devotional books in print. Her work has been endorsed by Sigmund Brouwer,
Janette Oke, Phil Callaway and Mark Buchanan. 
Newest Release – Book One in the fantasy series, The Ambassadors. Now available in ebook format on Amazon
Visit Marcia’s Website

Give the Girl a Gun

Peter Leavell, a 2007 graduate of Boise State University with a degree in history, was the 2011 winner of Christian Writers Guild’s Operation First Novel contest, and 2013 Christian Retailing’s Best award for First-Time Author. Peter and his family live in Boise, Idaho. For entertainment, he reads historical books, where he finds ideas for new novels. For relaxation, he writes westerns. Whenever he has a chance, he takes his wife and two homeschooled children on crazy but fun research trips. Learn more about Peter’s books, research, and family adventures at www.peterleavell.com.

Studying gender stereotypes is as much fun as I can have. Why? Because once upon a time, I believed those casts defined everyone. A woman’s place was locked in the kitchen while she gently pined for a life outside the home. A man worked a brutal eight-to-ten hour day, with only two days off a week. He longed for a castle at home while his pretty and demure woman waited on him.

There’s a Bible verse about it somewhere that justifies the idea—I didn’t know where—that’s just what I hear.

I just slapped myself so you don’t have to.

My writing reflected my beliefs. I didn’t see people as individuals. Instead, I followed the stereotypes, and my characters were locked into these gender rolls. The girl couldn’t defend herself.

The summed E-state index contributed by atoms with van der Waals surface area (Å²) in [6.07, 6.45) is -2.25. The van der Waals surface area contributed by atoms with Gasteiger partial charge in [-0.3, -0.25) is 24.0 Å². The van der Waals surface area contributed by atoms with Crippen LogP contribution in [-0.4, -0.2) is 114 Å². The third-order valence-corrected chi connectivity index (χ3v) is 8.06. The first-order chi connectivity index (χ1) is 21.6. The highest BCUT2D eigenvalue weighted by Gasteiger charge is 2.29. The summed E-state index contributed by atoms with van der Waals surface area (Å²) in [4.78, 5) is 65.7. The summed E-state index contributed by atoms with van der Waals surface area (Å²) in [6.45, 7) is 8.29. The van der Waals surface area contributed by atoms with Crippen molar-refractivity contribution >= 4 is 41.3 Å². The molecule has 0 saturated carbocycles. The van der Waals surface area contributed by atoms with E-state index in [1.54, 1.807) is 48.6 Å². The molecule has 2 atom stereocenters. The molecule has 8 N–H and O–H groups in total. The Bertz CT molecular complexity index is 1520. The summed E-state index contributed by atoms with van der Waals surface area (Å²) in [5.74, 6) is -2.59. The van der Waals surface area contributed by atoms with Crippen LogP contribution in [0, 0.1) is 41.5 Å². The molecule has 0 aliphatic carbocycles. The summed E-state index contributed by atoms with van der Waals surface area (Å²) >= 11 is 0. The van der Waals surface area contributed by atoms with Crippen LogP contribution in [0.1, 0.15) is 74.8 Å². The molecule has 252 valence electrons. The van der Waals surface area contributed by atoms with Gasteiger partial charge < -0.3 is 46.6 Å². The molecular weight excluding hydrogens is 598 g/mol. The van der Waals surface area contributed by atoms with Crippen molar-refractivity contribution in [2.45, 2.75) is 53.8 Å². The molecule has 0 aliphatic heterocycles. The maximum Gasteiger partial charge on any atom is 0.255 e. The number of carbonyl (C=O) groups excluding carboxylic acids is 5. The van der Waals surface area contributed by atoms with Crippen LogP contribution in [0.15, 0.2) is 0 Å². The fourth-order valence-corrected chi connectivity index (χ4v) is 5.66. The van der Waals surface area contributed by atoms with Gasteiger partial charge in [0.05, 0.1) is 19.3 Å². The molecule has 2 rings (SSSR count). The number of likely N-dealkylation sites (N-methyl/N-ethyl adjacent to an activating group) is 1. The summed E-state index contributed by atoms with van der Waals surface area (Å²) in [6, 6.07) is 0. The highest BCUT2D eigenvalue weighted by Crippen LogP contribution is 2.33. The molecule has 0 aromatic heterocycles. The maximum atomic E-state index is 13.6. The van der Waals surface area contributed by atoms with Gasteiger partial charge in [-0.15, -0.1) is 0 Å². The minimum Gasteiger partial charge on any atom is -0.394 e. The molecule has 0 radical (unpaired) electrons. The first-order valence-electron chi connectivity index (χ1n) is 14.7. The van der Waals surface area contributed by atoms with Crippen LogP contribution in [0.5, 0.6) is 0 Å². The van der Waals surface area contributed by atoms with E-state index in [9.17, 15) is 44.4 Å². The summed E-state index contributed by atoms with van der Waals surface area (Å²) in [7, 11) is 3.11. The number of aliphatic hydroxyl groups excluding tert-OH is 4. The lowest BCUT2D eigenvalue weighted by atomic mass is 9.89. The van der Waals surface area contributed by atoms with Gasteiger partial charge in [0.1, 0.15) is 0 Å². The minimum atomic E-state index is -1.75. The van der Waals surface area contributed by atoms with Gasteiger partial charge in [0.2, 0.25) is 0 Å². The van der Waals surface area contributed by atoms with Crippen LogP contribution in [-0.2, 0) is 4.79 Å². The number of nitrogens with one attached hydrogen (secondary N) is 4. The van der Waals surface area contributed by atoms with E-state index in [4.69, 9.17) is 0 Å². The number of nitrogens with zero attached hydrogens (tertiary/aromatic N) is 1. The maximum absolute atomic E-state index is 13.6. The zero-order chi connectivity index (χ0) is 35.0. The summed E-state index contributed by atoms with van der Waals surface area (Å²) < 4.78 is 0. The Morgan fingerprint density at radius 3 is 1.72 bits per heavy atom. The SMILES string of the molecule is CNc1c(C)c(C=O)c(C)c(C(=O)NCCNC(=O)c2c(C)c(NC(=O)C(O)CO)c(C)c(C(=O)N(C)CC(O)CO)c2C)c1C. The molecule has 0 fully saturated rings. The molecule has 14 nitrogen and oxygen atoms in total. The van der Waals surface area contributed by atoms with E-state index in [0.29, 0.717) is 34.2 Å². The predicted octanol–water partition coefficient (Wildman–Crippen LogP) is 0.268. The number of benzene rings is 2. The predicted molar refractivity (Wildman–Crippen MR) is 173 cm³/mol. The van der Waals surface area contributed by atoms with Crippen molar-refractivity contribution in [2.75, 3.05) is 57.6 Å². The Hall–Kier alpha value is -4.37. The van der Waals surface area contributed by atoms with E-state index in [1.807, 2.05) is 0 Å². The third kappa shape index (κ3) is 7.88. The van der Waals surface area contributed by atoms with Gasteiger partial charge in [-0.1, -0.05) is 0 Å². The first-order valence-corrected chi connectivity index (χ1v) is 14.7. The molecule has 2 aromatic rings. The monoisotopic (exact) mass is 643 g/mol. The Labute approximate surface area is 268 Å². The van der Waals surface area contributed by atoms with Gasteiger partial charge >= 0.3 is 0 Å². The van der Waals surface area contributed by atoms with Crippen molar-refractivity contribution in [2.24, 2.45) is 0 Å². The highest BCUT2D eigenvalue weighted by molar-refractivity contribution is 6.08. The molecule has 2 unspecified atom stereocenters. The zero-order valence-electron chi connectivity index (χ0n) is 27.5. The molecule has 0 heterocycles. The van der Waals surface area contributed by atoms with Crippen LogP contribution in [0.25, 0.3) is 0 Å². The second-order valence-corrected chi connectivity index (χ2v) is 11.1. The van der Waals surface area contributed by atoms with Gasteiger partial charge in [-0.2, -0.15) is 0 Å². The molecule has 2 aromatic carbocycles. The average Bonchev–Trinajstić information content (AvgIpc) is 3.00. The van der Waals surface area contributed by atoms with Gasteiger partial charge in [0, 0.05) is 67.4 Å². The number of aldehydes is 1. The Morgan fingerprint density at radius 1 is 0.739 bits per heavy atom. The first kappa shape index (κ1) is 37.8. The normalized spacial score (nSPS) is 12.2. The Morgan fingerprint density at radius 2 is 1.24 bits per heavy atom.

About a decade ago, everything changed. My wife and I reversed rolls when I went to college. I was so exhausted with a full time job and college (gender studies class, ironically) that my wife went to work and I stayed home. Homeschooling our two kiddos was a blast, cooking was a breeze, and keeping the house clean was simply daily maintenance.

Day two I was tired, but I kept up the same regiment.

By day five, frustrated by repetition in chores, I tried to design a laundry-folding machine and failed.

On the other hand, I was tickled to get to know the children better.

At the start of the next week, my wife came home from work exhausted. I was eager to tell her what the kids had done, but she just wanted to eat, relax a bit, and then go to bed. The thought ran through my mind—if she really loved me, wouldn’t she want to hear how my day went? To start the conversation, I asked her what happened at work, and she babbled, animated, for ten minutes, and then rolled over and went to sleep.

I know this was a jump, but I wondered if someone was making my wife happier than I could. Tossing and turning, I spent most of the night guessing where our relationship was going.